server will be at a significantly different cost metric from existing
instances. Some set of users may end up in the middle, but that
should be relatively rare. The third is that per packet load sharing
is only one of the possible load sharing mechanisms, and other
mechanisms are increasing in popularity.
Appendix A. contains an ASCII diagram of a example of a simple Lastly, in the case where the traffic is TCP, per packet load sharing
implementation of this system. In it, the odd numbered routers is used, and equal cost routes to different instances of a name
deliver traffic to the shared-unicast interface network and filter server are available, any DNS implementation which measures the
traffic from the administrative network; the even numbered routers performance of servers to select a preferred server will quickly
deliver traffic to the administrative network and filter traffic prefer a server for which this problem does not occur. For the DNS
from the shared-unicast network. These are depicted as separate failover mechanisms to reliably avoid this problem, however, those
routers for the ease this gives in explanation, but they could using shared unicast distribution mechanisms must take care that all
easily be separate interfaces on the same router. Similarly, a of the servers for a specific zone are not participants in the same
local NTP source is depicted for synchronization, but the level of shared-unicast mesh. To guard even against the case where multiple
synchronization needed would not require that source to be either meshes have a set of users affected by per packet load sharing along
local or a stratum one NTP server. equal cost routes, organizations implementing these practices should
always provide at least one authoritative server which is not a
participant in any shared unicast mesh. Those deploying shared-
unicast meshes should note that any specific host may become
unreachable to a client should a server fail, a path fail, or the
route to that host be withdrawn. These error conditions are,
however, not specific to shared-unicast distributions, but would
occur for standard unicast hosts.
2. Administration Since ICMP response packets might go to a different member of the
mesh than that sending a packet, packets sent with a shared unicast
source address should also avoid using path MTU discovery.
2.1 Points of Contact Appendix A. contains an ASCII diagram of an example of a simple
implementation of this system. In it, the odd numbered routers
deliver traffic to the shared-unicast interface network and filter
traffic from the administrative network; the even numbered routers
deliver traffic to the administrative network and filter traffic from
the shared-unicast network. These are depicted as separate routers
for the ease this gives in explanation, but they could easily be
separate interfaces on the same router. Similarly, a local NTP
source is depicted for synchronization, but the level of
synchronization needed would not require that source to be either
local or a stratum one NTP server.
3. Administration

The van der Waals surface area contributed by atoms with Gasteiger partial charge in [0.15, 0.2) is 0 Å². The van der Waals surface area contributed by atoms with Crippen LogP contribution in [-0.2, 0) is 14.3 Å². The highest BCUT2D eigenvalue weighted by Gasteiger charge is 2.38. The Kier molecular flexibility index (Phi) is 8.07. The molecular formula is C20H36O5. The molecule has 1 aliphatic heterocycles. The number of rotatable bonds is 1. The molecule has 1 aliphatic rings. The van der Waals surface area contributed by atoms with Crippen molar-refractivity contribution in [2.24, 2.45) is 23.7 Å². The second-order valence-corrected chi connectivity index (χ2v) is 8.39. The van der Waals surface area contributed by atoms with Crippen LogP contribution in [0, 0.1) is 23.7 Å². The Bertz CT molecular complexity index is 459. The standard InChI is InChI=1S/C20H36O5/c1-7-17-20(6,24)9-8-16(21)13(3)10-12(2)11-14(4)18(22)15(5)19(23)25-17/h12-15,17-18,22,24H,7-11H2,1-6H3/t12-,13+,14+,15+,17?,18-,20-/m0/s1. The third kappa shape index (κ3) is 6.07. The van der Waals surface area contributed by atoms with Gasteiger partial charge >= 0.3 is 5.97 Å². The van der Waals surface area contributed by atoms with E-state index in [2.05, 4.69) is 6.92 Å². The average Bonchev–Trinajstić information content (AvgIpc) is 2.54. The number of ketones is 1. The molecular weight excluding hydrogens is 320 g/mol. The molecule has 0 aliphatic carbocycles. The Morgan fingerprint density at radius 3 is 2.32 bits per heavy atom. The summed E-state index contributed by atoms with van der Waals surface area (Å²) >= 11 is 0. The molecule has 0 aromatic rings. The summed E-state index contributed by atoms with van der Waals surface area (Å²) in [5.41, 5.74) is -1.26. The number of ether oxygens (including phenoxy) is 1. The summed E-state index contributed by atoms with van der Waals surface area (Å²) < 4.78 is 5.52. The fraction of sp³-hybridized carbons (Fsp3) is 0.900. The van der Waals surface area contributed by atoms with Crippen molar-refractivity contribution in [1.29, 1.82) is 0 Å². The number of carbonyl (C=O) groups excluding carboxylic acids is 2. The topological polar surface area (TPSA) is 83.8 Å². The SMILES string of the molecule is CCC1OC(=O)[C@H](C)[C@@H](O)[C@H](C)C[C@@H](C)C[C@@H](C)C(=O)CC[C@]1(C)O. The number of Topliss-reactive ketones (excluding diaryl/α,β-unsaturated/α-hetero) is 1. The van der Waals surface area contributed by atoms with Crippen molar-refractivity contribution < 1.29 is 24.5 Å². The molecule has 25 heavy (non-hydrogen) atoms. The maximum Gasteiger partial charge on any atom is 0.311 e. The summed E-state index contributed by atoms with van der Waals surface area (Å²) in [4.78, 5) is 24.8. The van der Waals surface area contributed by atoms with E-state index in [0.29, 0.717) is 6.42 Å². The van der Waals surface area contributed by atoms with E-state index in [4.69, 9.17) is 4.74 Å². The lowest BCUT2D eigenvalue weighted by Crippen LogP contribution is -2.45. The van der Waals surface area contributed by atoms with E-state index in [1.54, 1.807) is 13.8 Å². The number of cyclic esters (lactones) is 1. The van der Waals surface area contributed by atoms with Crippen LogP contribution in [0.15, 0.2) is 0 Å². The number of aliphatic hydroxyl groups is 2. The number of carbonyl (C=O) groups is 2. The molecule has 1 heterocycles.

3.1 Points of Contact
A single point of contact for reporting problems is crucial to the A single point of contact for reporting problems is crucial to the
correct administration of this system. If an external user of the correct administration of this system. If an external user of the
system needs to report a problem related to the service, there must system needs to report a problem related to the service, there must
be no ambiguity about whom to contact. If internal monitoring does be no ambiguity about whom to contact. If internal monitoring does
not indicate a problem, the contact may, of course, need to work not indicate a problem, the contact may, of course, need to work with
with the external user to identify which server generated the the external user to identify which server generated the error.
error.
3. Security Considerations 4. Security Considerations
As a core piece of Internet infrastructure, authoritative name As a core piece of Internet infrastructure, authoritative name
servers are common targets of attack. The practices outlined here servers are common targets of attack. The practices outlined here
increase the risk of certain kinds of attack and reduce the risk of increase the risk of certain kinds of attacks and reduce the risk of
others. others.
3.1 Increased Risks 4.1 Increased Risks
3.1.1 Increase in physical servers 4.1.1 Increase in physical servers
The architecture outlined in this document increases the number of The architecture outlined in this document increases the number of
physical servers, which could increase the possibility that a physical servers, which could increase the possibility that a server
server mis-configuration will occur which allows for a security mis-configuration will occur which allows for a security breach. In
breach. In general, the entity administering a mesh should ensure general, the entity administering a mesh should ensure that patches
that patches and security mechanisms applied to a single member of and security mechanisms applied to a single member of the mesh are
the mesh are appropriate for and applied to all of the members of a appropriate for and applied to all of the members of a mesh.
mesh. "Genetic diversity" (code from different code bases) can be "Genetic diversity" (code from different code bases) can be a useful
a useful security measure in avoiding attacks based on security measure in avoiding attacks based on vulnerabilities in a